So far our songs have all been fairly mainstream and well-known favorites. This week I decided to go with Coventry Carol, not as well known but still a wonderful seasonal carol. The origins for this one go back to the 1500s and are found in Coventry in England. The song was part of a series of mystery plays tracing the time from the Annunciation to the Massacre of the Holy Innocents. The particular pageant with this song was that of the Shearman and Tailors. It focused on the plot by Herod to kill all the male children under two in an effort to stop the future new king (Jesus). This Massacre of the Innocents was told in Matthew 2:16. In the play the mothers of Bethlehem sing this song to their children to comfort them as the troops from Herod are closing in on the city. Over time the written versions of the play and the songs were lost. The last known copy was lost in a fire in the 1800s. Today we rely on sketchy transcriptions and will never know for sure the true original version.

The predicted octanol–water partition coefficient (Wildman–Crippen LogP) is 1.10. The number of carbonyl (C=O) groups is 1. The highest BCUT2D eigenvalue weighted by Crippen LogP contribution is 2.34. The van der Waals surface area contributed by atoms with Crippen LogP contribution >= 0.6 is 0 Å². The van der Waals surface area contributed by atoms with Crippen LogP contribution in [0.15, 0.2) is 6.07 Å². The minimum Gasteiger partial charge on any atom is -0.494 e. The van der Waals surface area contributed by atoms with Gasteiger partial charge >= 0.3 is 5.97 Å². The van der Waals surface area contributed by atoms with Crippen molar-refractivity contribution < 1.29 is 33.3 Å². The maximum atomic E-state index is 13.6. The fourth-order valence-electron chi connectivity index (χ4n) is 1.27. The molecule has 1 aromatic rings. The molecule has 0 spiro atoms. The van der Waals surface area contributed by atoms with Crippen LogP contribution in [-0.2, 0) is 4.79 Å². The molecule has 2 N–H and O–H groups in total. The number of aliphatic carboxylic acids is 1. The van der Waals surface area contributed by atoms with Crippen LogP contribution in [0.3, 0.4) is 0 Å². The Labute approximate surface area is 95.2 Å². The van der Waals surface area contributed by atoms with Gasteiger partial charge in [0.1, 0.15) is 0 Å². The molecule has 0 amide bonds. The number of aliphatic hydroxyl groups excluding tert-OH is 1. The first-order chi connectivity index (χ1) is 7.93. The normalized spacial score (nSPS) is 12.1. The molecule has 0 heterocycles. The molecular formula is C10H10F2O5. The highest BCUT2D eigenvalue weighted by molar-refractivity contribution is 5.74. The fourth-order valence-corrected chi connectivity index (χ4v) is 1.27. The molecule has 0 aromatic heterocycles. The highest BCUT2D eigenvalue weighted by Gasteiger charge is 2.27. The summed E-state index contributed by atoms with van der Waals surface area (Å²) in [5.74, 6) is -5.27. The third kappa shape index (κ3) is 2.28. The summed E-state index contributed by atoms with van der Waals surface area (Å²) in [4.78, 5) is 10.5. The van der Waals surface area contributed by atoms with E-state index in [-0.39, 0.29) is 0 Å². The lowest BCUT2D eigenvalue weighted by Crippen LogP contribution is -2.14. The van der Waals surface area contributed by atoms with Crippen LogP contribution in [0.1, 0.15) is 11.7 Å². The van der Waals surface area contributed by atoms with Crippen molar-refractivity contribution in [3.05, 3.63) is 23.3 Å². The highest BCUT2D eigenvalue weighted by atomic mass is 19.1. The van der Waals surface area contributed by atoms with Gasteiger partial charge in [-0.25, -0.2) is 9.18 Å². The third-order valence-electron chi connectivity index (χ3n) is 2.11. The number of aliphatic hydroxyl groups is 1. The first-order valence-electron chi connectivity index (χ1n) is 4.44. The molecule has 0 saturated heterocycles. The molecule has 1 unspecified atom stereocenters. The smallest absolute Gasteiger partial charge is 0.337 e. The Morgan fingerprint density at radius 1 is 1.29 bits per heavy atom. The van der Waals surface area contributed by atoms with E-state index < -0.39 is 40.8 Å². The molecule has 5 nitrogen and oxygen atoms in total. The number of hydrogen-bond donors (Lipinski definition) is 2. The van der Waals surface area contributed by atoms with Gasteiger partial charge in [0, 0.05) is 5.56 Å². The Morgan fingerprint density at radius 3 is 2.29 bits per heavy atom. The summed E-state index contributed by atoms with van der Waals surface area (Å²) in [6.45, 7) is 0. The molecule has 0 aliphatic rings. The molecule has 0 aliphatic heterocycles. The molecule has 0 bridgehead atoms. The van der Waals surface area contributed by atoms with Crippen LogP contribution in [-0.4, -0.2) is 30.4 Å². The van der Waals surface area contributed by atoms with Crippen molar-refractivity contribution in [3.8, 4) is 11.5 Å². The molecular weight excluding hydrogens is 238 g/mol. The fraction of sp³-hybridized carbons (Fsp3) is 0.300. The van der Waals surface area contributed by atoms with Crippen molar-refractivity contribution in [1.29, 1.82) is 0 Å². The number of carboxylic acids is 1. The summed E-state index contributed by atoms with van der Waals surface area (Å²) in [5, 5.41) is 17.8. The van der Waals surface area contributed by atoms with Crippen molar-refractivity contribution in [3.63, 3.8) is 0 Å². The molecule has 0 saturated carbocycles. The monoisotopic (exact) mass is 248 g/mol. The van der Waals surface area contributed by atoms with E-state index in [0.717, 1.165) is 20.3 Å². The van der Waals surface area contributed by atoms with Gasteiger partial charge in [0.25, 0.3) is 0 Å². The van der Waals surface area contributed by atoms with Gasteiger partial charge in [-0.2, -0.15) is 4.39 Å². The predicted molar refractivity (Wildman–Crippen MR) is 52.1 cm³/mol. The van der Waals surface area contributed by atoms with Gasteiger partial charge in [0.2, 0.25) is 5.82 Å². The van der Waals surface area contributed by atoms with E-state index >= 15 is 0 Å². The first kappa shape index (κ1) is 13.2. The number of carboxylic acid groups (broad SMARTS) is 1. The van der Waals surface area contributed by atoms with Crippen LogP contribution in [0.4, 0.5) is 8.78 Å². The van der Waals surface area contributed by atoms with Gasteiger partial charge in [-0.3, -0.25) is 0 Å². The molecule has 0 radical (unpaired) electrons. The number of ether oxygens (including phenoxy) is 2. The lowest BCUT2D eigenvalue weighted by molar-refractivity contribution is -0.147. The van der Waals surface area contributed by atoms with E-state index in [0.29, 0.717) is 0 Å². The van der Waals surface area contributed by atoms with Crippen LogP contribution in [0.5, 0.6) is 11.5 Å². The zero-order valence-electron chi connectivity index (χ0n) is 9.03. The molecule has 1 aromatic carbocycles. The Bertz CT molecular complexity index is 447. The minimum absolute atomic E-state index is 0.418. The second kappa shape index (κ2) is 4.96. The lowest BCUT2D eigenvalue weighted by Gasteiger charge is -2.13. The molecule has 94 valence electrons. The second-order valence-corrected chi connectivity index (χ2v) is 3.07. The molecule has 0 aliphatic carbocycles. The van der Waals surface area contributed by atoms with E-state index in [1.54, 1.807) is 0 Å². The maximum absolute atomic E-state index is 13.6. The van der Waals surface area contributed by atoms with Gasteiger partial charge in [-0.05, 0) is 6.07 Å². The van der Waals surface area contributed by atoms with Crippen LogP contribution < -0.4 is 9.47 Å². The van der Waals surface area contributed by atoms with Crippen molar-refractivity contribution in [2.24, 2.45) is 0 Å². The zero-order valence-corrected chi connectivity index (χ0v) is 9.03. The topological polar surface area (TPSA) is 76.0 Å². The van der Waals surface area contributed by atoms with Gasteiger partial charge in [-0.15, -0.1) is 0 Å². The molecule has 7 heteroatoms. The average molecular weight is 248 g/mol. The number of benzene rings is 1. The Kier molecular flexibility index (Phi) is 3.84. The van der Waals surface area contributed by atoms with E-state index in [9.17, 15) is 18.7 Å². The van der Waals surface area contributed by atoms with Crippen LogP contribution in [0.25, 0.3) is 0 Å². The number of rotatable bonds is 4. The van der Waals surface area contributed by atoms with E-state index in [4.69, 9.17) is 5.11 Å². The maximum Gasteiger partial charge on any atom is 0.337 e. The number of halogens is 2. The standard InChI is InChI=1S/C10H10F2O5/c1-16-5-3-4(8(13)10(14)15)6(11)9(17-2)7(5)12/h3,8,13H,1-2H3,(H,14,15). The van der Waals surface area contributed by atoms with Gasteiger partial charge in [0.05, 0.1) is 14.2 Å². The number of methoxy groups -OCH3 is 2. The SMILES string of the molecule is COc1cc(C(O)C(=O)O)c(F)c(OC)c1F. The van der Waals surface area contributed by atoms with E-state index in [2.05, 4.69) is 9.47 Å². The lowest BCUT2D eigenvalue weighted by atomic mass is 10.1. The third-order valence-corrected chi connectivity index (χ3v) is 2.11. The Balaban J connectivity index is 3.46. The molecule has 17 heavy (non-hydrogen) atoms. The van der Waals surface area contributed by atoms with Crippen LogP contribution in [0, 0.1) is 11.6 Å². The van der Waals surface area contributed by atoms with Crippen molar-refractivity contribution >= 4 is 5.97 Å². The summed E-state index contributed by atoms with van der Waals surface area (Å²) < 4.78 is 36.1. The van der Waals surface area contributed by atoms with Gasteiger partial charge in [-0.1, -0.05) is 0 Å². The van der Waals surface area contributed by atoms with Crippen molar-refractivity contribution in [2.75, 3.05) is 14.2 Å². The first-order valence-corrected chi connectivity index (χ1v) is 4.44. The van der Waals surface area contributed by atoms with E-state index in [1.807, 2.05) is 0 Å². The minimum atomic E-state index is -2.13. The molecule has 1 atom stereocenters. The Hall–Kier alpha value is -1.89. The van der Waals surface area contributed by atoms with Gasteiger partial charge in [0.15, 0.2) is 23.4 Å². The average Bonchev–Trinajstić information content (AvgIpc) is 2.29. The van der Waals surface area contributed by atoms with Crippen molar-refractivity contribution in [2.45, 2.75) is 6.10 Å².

The song really isn’t a song for Christmas. It was more connected to the Feast of the Holy Innocents, held on December 28th. The close time of the feast day to Christmas connected the song to the holidays. Traditionally it is performed a cappella and many popular singers have recorded it over the years. My earliest hearing of the song came on the album A Very Special Christmas. The album was a compilation of recordings by all types of artists to benefit Special Olympics. The Coventry Carol was the piece contributed by singer Alison Moyet. It was different from any other song on the album and I was immediately drawn to it’s haunting sound. I have since then found so many wonderful versions of the song. Please check them out…Live version from Sting. He has a number of recordings and performances of the song, all wonderful! Annie Lennox. This version is off her 2010 album, A Christmas Cornucopia. The album has tons of great songs including this version featuring the African Children’s Choir. Westminster Children’s Choir. This is a recording of the world-renowned boys choir at Westminster Abbey. The resonance and the fullness of the sound is remarkable. I hope to someday hear a live performance of this group. Mannheim Steamroller. This instrumental recording is a different take on the tune. It is simple and elegant, and not all hyper orchestrated as Steamroller sometimes is. Dinah Shore. Yup, the icon from the 20th century even has a version. Worth a listen!